Broken April | Ismail Kadare

Broken April by Ismail Kadare is mostly a description of Blood feuds in Albenian highlands, bound by the laws of Kanun. It starts of as a story about a man, Gjorg Berisha, who is bound in a blood feud, spanning several decades and almost 70 deaths between two families. Now it is his turn to avenge the blood of his elder brother. The situation is much more serious now as he had failed an earlier time, whereby as per the laws his family ended up paying for the injury, not withstanding the insult that incident brought to the village and the family. So he afraid as he is, but nonetheless bound and obliged to his family and the bessa , the honor code of the Kanun, also reminded by his brothers blood dried shirt hanging over the house, he needs to kill. Which he eventually succeeds in. But this success brings in the last days of his freedom as after about a month its he who will be hunted now by the latest victims family. And since it was March he committed the murder, his April is now broken.

Then as per the law he has to pay the death tax for the killing he made. And to pay that he travels to a distant land. Kadare then, while writing about Gjorg journey to the castle where he has to pay the tax talks about various blood laws governing the land. Story then shifts towards the Tax collector, who works for the prince in the castle, talking about his impressions over the whole affair, the tax figures, how the collection system has been working for years bringing the revenue, about the threatening brought in the killings, how in older times killings never touched single digit in a single bay, but sadly or rather great fully Gjorg saved the day as late in the evening he rescued for happening the first bloodless day in the entire history of Kanun. But his musings, apprehensions, thoughts are bit tedious to go through, at parts boring and long drawn.

And after that Kadare throws another angle of a writer traveling with his newly wed wife in the highlands. The writer is a scholar about kanun ways and with the intention of showing his wife the rituals of the Kanun, comes on sort of honeymoon there. Kadare keeps on giving the bits of trivia here and there about the Kanun, like how the death (dead body) in a field in land feuds decides the boundary. How interpretors of the Kanun are highly sought after in the reigon.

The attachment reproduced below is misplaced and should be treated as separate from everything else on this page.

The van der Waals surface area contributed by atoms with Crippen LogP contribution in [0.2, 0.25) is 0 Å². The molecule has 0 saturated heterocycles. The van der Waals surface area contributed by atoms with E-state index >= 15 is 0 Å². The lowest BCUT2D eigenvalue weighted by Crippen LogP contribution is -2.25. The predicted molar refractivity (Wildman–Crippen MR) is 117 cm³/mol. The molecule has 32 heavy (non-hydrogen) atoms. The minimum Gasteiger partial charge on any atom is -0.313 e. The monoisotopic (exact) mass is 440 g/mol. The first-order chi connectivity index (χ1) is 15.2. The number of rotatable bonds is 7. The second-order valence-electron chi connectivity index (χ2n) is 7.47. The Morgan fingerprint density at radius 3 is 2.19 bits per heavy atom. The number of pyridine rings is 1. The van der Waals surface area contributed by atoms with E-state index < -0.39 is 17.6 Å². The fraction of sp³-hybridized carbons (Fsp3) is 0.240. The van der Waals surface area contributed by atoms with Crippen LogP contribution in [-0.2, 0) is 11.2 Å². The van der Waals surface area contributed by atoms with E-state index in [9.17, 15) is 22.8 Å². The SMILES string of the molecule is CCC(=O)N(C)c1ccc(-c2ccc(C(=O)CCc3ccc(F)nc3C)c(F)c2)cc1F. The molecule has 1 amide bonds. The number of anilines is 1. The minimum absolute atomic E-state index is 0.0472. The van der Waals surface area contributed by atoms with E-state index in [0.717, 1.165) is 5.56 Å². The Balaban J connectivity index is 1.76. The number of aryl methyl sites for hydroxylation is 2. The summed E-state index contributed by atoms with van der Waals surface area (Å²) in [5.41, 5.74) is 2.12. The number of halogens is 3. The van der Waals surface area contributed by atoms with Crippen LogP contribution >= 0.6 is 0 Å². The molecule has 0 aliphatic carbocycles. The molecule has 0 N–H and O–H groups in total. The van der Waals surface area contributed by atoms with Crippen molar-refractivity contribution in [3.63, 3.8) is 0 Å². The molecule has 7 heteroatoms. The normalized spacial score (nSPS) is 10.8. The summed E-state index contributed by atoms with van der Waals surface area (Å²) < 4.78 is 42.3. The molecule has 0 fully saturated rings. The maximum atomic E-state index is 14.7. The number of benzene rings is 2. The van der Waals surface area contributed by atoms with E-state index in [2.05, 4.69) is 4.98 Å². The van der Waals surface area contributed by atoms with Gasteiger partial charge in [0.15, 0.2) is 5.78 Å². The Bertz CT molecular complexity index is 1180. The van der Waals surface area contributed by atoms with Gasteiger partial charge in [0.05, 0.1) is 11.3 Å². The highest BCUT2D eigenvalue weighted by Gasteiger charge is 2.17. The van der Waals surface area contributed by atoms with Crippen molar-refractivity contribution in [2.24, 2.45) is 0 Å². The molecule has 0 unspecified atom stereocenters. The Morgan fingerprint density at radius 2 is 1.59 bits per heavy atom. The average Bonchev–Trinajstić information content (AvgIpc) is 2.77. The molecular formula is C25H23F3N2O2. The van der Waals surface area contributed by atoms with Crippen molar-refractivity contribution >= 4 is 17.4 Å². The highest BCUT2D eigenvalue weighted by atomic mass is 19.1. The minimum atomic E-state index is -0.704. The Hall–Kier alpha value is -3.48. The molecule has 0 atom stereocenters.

Broken April borders over territory which works like Kafka’s The Castle and The Trial covered long ago and also quite commensurably. Like The Trial nothing happens after the killing, story doesn’t moves a bit, Gjorg keeps waiting to pay the tax and is eventually killed. The laws are there for the ages and people religiously follow then without knowing much. Even ways are there to avoid the feuds, like buying of the killings but at the cost of pride, or if one who is sought for a kill ends up as a guest in someones place and is killed then the host family has to avenge the blood and the actual family to which the latest victim belongs is now out of the feud cycle. Kadera tries to be more ambitious as he tries showing the system from three angles. One being the victim’s, Gjorg, then the Tax collectors, which is from where the system is operated and finally the third view from outside. But somehow in trying to do this it looses its much desired nightmarish quotient, or the intended mechanical environment. And also the sequence of the three angles is much to blame, as after showing the most personal angle the narration keeps moving outwards.

Broken April, incidently, is Kadare’s most famous work helping him get the Man Booker International Prize in 2005, among other praises.

Advertisements

Leave a Reply

Fill in your details below or click an icon to log in:

WordPress.com Logo

You are commenting using your WordPress.com account. Log Out / Change )

Twitter picture

You are commenting using your Twitter account. Log Out / Change )

Facebook photo

You are commenting using your Facebook account. Log Out / Change )

Google+ photo

You are commenting using your Google+ account. Log Out / Change )

Connecting to %s